Messages:
    709
    Location:
    Massachusetts
    You also have to keep in mind that if you get accesive drawdown durring pumping and you need a jet assembly to lift the water,your casing diameter needs to be 2". Thats one of the main reasons why you should pound a 2" steel well.

    SAM
  13. Wet_Boots

    Wet_Boots Sprinkler Guy

    Messages:
    798
    Location:
    Metro NYC
    Speaking of excessive drawdowns and 2 inch points, is the use of a tailpipe on a packer assembly an effective remedy for a low-producing point? Is it always necessary to use the full theoretically-required length of tailpipe?
  14. ron in sc

    ron in sc New Member

    Messages:
    80
    Location:
    South Carolina
    Are you jetting ahead of the 2" to get it deeper?
    Yes


    Are you close to the ocean?
    Yes, I'm in Charleston, SC


    I got to 23' and I can not seem to get any further. What do you think about connecting the 2" casing to a mudhog? Would that accomplish anything? Like create an area below the casing for the screen that could be used to hold water.
  15. sammyhydro11

    sammyhydro11 Previous member

    Messages:
    709
    Location:
    Massachusetts
    If you can create an area below that 2" casing with that tool you were talking about and the area is larger than the casing itself you should be able continue with the 2" pipe.

    SAM
  16. sammyhydro11

    sammyhydro11 Previous member

    Messages:
    709
    Location:
    Massachusetts
    Weteboots,
    you could do that as long as your packers are snug and there isn't any water leaking past them.

    SAM
  17. ron in sc

    ron in sc New Member

    Messages:
    80
    Location:
    South Carolina
    I'm calling a diaphram pump a mudhog. Do you think that a diaphram pump will be able to create space below the casing? If so, I can rent one.
  18. sammyhydro11

    sammyhydro11 Previous member

    Messages:
    709
    Location:
    Massachusetts
    Those mud hogs are good for developing but seeing how deep the water table is it might not work out. That well still isnt deep enough to try anything. It needs to be atleast 30'. I still suggest a 2" steel well with a stainless well point. If that well needs a jet assembly you will have no way of getting one down the well.

    SAM
  19. ron in sc

    ron in sc New Member

    Messages:
    80
    Location:
    South Carolina
    I'll try to get deeper tomorrow so I can at least identify where the water table is located.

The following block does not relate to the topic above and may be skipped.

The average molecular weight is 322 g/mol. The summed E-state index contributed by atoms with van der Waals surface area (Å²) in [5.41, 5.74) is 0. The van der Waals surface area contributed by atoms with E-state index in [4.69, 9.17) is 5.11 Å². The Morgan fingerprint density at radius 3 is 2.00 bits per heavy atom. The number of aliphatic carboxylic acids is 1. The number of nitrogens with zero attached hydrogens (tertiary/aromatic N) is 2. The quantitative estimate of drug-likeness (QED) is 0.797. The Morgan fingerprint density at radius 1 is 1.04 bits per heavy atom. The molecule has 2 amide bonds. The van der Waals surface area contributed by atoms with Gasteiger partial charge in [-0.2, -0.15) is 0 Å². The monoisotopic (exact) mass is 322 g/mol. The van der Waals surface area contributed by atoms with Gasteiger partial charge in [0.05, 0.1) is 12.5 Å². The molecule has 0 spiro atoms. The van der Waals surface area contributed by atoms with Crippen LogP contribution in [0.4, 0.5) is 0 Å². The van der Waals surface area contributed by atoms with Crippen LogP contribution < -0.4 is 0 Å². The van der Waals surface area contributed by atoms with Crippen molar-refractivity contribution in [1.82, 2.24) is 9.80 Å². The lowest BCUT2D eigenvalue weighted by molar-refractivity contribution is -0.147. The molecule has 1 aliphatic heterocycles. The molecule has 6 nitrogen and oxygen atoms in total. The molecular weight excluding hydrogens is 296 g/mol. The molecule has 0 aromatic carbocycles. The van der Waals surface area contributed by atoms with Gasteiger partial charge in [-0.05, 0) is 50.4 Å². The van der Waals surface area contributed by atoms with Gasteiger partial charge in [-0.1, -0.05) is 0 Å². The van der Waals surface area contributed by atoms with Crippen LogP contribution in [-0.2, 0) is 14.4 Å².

So my options are either:
    2" pounded well, or
    3" well casing with jet pump assembly

    Will an 1 1/4 pounded well work?

    What is significance if any of the water in the 2" casing starting at 7' and going down to bottom at 23'
    Last edited: Apr 1, 2007
  20. sammyhydro11

    sammyhydro11 Previous member

    Messages:
    709
    Location:
    Massachusetts
    I think what you should do is start pulling that 2" pvc back a few feet at a time and check your static water level each time. There is a good chance that you are hitting some layers of clay that are holding water in between them. That would explain the difficulties of getting beyond 18' and having a water level at around the same depth. i think once you get beyond that 18' layer you are in a zone that has two clay layers,one at 18' and one at 23' and its holding water between them.Its called a confining layer and it puzzled the hell out of me the first time i encountered one. You can start off having a static water level at 40' in a 60 ft. well and then when you pump it off and let it recover it only recovers to 50'. I think that if you have a water table at 7',your water bearing zone is going to be between 7' and 18'. try pulling the well back to 17' and see what you have for a static water level. The reason why i say 17' is because you have an open end pipe and you need to alow some space on the bottom to allow the water to come in. Another question is,how high are you in relation to the closest body of water? That can give you an idea as to where the static water level could be. Once you know where the static water level is we can determine what size well to go with.

    SAM